As companies watch out for actual or potential losses, such as oil and gas leaks, they analyse the causes, and then establish systems to reduce or eliminate such loss. In order to improve their management systems, they can compare it with others, thus identifying gaps and take measures to mitigate them.


Considering these factors, DNV GL focuses on its International Sustainability Rating System (ISRS). ISRS provides scrutiny and guidance of management systems, aiming to help organizations apply a sustainable business.

The ninth edition (ISRS9) was published in 2019, giving emphasis on more loss categories and concepts that can apply across varied sectors. The risk categories that were added include some that are relatively or entirely new to certain industries, such as cyber security.

ISRS is a systematic, qualitative method for ranking management system performance against that of other organizations, while it also complements quantitative risk assessment techniques. Performance is measured by assessing how much work is done by the organization in:

  • Identifying risks;
  • Implementing and managing risk controls;
  • Investigating the causes of loss;
  • How it measures and analyses consequences such as incidents, injuries, and losses.

Talking about the importance of incident investigation Fenna van de Merwe, Principal Consultant, DNV GL, explains that what is needed is a standardized, systematic and traceable investigation methodology that allows companies to identify the root causes of incidents and derive the necessary cultural changes.

The incident investigation process should be embedded in a safety management system that unearths underlying causes, explaining both how and why processes in the safety management system succeed or fail. When this is clear, systemic measures for improvement can be identified

She added that the purpose of an investigation should always be to maximize the lessons learnt from unintended events and to prevent re-occurrence. DNV GL therefore looks for indications that organizations exhibit a continuous improvement mindset as well as:

  • A reporting culture – what gets reported when people make errors or experience near misses;
  • A fair culture – how people apportion blame when something goes wrong;
  • A learning culture – how adequately people can convert the lessons learnt into new assumptions, frameworks and action;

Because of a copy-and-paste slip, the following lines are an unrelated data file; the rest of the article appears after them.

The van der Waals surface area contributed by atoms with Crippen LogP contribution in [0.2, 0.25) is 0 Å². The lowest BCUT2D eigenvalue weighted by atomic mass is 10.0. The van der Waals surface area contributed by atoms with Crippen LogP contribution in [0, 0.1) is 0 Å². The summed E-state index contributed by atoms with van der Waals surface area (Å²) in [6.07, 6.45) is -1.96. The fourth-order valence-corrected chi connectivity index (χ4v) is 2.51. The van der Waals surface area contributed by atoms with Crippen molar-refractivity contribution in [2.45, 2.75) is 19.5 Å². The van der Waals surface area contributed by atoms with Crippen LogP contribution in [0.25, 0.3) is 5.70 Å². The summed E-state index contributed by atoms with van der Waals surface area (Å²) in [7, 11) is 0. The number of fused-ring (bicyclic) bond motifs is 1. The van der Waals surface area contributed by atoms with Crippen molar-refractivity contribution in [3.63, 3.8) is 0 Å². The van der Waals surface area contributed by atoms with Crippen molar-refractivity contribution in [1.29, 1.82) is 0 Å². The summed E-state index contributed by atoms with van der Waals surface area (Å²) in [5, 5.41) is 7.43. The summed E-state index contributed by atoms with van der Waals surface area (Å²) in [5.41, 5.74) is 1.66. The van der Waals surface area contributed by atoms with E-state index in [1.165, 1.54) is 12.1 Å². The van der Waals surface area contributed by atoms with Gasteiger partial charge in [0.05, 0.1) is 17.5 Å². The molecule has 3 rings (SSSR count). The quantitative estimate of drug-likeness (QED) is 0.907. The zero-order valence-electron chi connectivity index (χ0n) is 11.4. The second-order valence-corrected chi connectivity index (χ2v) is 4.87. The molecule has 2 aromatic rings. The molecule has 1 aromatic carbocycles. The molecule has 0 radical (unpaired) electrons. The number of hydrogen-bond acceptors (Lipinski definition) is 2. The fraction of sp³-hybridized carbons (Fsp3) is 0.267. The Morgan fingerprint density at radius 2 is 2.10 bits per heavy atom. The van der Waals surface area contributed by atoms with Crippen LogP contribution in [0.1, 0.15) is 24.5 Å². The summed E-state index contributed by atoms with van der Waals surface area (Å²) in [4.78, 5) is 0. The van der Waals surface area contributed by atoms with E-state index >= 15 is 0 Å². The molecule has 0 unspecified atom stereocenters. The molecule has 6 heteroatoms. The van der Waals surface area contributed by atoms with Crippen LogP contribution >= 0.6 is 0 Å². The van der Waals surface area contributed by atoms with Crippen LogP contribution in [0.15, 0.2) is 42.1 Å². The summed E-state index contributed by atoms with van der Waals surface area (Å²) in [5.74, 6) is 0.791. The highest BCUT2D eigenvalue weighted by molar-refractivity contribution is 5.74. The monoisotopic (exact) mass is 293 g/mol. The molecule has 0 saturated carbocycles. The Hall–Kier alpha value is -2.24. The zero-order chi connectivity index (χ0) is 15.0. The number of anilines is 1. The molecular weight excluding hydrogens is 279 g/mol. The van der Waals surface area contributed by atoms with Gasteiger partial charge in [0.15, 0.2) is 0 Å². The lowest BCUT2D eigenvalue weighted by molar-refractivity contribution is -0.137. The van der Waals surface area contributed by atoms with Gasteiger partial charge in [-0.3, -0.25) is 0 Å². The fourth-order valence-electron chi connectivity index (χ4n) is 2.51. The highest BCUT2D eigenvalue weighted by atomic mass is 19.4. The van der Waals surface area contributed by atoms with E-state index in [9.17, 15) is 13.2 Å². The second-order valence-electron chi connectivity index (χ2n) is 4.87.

• A flexible culture – how readily people can adapt to sudden and radical increases in pressure, pacing and intensity.

What is more, as digitalization evolves, more opportunities are being created for companies to improve HSEQ management. ISRS9 takes this into consideration, and contains a new app to improve incident reporting, and streamline investigations.

Improved digital benchmarking services and new dashboards are incorporated for greater efficiency. They add to the customer experience and interaction

said Selva Subramaniam, senior consultant and head of ISRS Product Centre at DNV GL.

Except for DNV GL, MPA Singapore launched the first sector-specific Maritime Sustainability Reporting Guide. The Guide provides a practical framework, including best practices for creating a maritime sustainability report, for both listed and non-listed maritime companies.

The need for the Guide was spurred by industry feedback on the growing need for sustainability reporting guidelines, given that sustainability development practices bring various benefits to businesses. The Guide also features MPA’s own sustainability reporting journey as a case study, including its internal sustainability initiatives through the years

MPA Singapore notes.

However, ECSA as well has launched an initiative to advance sustainability. It specifically kick started n ambitious Maritime Growth plan for “Sustainable Maritime Jobs, Growth and Competitiveness”, aiming to ensure a thriving EU shipping industry, a strong skills base and the development of a world-class maritime cluster.


  • Enhance the social sustainability of shipping –‘to maintain and further develop attractive and smart, safe, social and sustainable quality shipping’;
  • Promote the training, competitiveness and employment of EU seafarers § Enhance the skill base of EU seafarers § Enhance the growth and competitiveness of the EU fleet;
  • Deal with demographic developments § Ensure a sufficient supply of competent staff for the European maritime clusters with the right mix of skills and competencies - ‘World-class maritime cluster’.

Problem definitions: 

  • In order for the maritime industries in Europe to recruit and retain the required quantities and qualities of people and stay competitive in changing times with technological and environmental developments, it will be imperative to find ways to attract more people to careers in the maritime sector, with a particular focus on under-represented groups, including women;
  • Business-as-usual is not an option if the industry is going to reinforce its workforce and attract younger people of this generation;
  • Employment prospects for EU nationals in the maritime industries are closely linked to the strength, competitiveness and prosperity of the EU maritime industry in its entirety.